...and these fresh graduates are "certified malleable". By spending four years eagerly consuming ideas which run contrary to the natural instincts of mankind, they have demonstrated that they will believe whatever they are told by an authority figure. (Sure boss, I see *five* lights if you say so.)

My question is this: "Is this the kind of worker the American job market demands for the 21st century?...or does our higher education industry no longer serve the needs of its customers."

...or maybe the customer of higher education is no longer the student.

Either way, what does this say about the future of America?

Posted by: snopercod at October 3, 2005 07:48 AM

I teach history, and many of our students are stunned to realize they're expected to learn facts and be able to use them to form coherent essays. I'm sick to death of the "science is real education" mantra. Some of the best students I've had were English majors, and some of the worst were engineering majors. Vice versa, too. The common factor in the best students is a propensity for imaginative thought coupled with curiosity; the common factor in the worst students is a lack thereof. The major doesn't matter.

One other factor in academic: a willingness to work hard. Again, the major doesn't matter.

Posted by: Michael at October 3, 2005 10:17 AM

I would say a perverse curiosity is the most important thing.

Pleasing academics of any kind isn't high on the list.

You can, in fact, read and take pleasure in the same authors as academics, and have no interest in common with them.

I put it down to the forces of institutionalization. It kills curiosity. Hence you need a pervese sort of curiosity.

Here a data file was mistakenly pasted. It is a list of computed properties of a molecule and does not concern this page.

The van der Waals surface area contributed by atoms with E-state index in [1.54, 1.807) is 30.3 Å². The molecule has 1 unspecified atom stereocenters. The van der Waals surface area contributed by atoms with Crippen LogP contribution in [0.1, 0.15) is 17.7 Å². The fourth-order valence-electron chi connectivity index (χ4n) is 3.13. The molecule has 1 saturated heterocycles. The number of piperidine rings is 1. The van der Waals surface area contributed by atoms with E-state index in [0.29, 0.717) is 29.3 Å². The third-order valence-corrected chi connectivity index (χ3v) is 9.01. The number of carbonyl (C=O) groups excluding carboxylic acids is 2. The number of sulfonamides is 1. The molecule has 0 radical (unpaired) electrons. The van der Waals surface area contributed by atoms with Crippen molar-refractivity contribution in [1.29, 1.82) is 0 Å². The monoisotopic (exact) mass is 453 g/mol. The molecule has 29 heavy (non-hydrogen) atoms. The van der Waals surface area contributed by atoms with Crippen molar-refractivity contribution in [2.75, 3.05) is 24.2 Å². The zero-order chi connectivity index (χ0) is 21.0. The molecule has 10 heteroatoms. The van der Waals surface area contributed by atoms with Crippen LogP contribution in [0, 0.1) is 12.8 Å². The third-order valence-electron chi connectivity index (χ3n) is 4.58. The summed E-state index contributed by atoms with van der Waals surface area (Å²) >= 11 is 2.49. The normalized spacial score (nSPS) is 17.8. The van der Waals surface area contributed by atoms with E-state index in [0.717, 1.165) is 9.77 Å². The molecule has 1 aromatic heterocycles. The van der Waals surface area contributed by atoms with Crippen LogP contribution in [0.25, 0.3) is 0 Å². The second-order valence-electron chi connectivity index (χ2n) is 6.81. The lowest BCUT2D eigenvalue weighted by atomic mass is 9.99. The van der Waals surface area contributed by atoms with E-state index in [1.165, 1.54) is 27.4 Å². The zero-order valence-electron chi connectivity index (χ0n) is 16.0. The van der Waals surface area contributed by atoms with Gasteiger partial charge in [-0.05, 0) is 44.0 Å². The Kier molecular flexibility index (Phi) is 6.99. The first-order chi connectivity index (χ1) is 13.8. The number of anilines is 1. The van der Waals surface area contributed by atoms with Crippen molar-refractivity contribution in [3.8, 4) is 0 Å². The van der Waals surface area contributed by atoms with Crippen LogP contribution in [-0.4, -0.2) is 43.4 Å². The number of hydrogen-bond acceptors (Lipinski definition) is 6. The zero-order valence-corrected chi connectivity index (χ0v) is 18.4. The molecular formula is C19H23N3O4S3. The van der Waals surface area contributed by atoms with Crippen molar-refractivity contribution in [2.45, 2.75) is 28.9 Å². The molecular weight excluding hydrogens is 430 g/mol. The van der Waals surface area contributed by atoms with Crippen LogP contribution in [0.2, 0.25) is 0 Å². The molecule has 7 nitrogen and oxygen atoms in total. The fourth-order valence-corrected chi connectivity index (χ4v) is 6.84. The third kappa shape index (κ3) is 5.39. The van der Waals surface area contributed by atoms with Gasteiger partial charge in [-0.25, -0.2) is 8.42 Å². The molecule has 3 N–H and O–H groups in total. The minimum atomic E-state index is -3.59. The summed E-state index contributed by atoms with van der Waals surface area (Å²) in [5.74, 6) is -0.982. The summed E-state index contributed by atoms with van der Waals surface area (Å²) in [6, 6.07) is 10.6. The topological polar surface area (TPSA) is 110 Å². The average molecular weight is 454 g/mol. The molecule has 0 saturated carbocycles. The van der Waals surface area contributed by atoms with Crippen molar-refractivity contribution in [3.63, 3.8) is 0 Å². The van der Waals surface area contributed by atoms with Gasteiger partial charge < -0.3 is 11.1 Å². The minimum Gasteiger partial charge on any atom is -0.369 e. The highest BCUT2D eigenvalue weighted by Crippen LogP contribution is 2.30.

Or, otherwise put, embrace the claimed goals but not the actual goals of the institution, and pay the price.


Posted by: Ron Hardin at October 3, 2005 12:20 PM

Ron, you're being unnecessarily dramatic.

I took a course in microbiology at the local State U last Spring. Some of the information in the lecture and the textbook seemed a little sketchy to me and I wasn't assimilating it as thoroughly as I wanted, and I was curious enough to look for supplemental information online and in some of my college textbooks that I kept from >20 years ago. My curiosity did result in my better understanding the material, and there was nothing perverse or uninstitutional about it; I received an A in the course.

Posted by: Laura at October 3, 2005 01:35 PM

Same with me but I got F's.

Posted by: Ron Hardin at October 3, 2005 02:37 PM

Two questions.
1) What were the ones culled by the SA professionals like? Better or worse? Are you onlyseeing those that the SA people think are worthwhile?
2) How can anyone say anything interesting, develop an argument or story in 750 words? Thatís the size of a Krugman column which rather procves that point.

Posted by: Tim Worstall at October 15, 2005 05:56 AM